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Holiday Destinations

The Grand Canyon Skywalk

March 22, 2007 Creating a structure as spectacular as the new U-shaped Grand Canyon Skywalk observation platform requires reliable engineering - visitors will be standing on all-glass flooring suspended 4,000 feet above the Colorado River. The architect's vision is that visitors will have the sensation of floating freely without the intrusion of visible supports and can enjoy a panoramic view. The graphic shows the height of the Grand Canyon Skywalk compared with the world’s tallest buildings. The Skywalk opens March 28 when visitors will be able to scare themselves silly looking between their feet, through two inches of ultra-clear DuPont SentryGlas Plus structural interlayers and onwards to the depths below them. The DuPont material provide strength and stiffness plus optical clarity for the all- glass flooring that enables visitors to have an unprecedented viewing experience while standing safely on the observation platform. Analysis done by DuPont; the glass supplier, Saint-Gobain; and structural engineering consultants show that the laminated glass floor can hold the weight of up to 120 people and maintain a top safety rating even in the face of 100 miles per hour winds.  Read More

That's the  Rotating Tower at left and the T

December 20, 2006 Gulf city state Dubai’s growth and far-reaching vision continues to astound us – we’ve already written about the World's tallest building and largest mall and the monumentally-large real estate synthesis projects such as the Palm and world island groups and then there’s the world’s largest airport which is currently under construction and dozens of other projects which would make any city proud. Then earlier this year Dubai-based High Rise Real estate announced a Rotating Tower with four rotating penthouses and a rotating villa. Now the Rotating Tower has been seriously gazumped with the news of the Time Residences tower which will become one of the most unique engineering feats of the modern world - a solar-powered rotating skyscraper. The 30-floor Time Residences will provide 200 one- and two-bedroom apartments as well as duplexes and penthouses with continuously-changing views of one of the most exciting skylines on Planet Earth. Just so you know they’re serious, the company has announced plans to build a further 23 such rotating towers around the world.  Read More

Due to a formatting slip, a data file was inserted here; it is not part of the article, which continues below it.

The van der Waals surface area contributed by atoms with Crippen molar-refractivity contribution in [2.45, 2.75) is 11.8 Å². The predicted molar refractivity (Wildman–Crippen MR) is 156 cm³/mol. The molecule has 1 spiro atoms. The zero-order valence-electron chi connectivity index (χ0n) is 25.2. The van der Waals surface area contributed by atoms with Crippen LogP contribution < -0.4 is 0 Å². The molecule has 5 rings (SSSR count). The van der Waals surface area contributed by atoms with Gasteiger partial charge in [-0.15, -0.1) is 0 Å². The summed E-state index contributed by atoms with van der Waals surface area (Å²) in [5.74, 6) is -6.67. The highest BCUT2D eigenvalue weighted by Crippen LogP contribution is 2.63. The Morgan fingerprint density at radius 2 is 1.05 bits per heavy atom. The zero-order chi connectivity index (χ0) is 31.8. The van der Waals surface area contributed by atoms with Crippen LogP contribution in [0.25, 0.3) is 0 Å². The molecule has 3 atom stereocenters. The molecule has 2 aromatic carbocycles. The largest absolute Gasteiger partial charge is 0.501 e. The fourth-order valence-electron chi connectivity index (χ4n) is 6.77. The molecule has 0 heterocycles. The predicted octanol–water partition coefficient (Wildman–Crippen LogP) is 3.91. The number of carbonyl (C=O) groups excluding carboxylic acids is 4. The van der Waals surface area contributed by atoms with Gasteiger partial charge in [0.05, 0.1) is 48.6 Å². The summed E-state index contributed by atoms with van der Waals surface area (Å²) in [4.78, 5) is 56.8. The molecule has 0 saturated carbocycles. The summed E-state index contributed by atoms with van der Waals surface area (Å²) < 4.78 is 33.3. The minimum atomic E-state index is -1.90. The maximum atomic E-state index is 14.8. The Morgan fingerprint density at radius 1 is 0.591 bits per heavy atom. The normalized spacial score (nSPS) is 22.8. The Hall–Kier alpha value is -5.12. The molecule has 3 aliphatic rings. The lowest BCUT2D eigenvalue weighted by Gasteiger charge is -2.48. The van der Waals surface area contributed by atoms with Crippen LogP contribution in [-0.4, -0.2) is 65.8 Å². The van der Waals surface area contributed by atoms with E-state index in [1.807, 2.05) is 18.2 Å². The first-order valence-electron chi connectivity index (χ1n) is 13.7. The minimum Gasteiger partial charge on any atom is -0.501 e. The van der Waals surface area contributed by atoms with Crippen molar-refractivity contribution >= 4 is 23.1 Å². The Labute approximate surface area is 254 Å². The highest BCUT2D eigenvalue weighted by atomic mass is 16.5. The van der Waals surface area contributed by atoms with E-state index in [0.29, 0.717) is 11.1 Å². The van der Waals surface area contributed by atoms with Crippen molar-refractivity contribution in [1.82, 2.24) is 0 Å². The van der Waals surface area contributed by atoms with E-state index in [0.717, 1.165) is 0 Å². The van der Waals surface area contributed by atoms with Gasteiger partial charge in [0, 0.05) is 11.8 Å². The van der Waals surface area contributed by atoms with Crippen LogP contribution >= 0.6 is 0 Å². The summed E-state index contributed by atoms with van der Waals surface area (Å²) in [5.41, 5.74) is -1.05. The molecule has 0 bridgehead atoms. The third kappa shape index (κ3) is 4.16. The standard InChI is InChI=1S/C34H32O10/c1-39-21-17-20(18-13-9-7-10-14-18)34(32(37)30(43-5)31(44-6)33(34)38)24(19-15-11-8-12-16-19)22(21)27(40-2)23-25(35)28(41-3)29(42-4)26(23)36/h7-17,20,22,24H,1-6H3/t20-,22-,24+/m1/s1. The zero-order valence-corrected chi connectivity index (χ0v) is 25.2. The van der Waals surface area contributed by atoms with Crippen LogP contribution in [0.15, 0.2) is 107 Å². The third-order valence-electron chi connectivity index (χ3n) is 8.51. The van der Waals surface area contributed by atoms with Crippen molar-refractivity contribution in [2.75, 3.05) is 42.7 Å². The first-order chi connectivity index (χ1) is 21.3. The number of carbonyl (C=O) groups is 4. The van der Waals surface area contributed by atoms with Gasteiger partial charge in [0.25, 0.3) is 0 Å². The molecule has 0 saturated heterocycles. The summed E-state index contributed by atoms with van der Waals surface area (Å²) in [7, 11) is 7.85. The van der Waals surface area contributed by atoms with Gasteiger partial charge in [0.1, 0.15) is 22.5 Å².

Residential Cruise Ships - how to change the scenery outside your home

October 20, 2006 We’ve looked at luxury homes on wheels (A, B, C, D, E), relocatable homes that get delivered to the location of your choice (A, B, C, D), mobile homes that float (A, B) and even relocatable homes that hang in the trees (A, B). As the world becomes geographically untethered, we expect the market for taking it with you will just grow and grow. If you love the serendipitous discovery of travel but long for the creature comforts and space of home, the Residential Cruise Ship option might be for you. One of the first such concepts we covered in our first print issue four years ago was the Freedom Ship (A, B) and the first fully-operational residential cruise ship was the Residensea. Now there’s a US$650 million dollar private residential cruise ship project underway named the Magellan. Buy an apartment on the Magellan and your residence will regularly circumnavigate the globe while you live in the epitome of luxury with a full service retractable marina, on-call private Bell 429 helicopters and 150 ports of call. Residents have anytime access to their floating penthouses which live within the amenities and services of the what is being billed as one of the world’s finest resorts. On-call housekeeping staff, a world-class spa and marketplace, 24-hour concierge staff, indoor and outdoor pools, four restaurants, a 450-seat theatre featuring Broadway-quality entertainment, a casino worthy of Monte Carlo and a Starbucks cafe are just a few of the conveniences. Residences on the Magellan range in price from US$1.8 million to US$8 million, there’s fractional ownership available which might make it available through share clubs, and the destination map is here.  Read More

Nowhere Else Road, Nowhere Else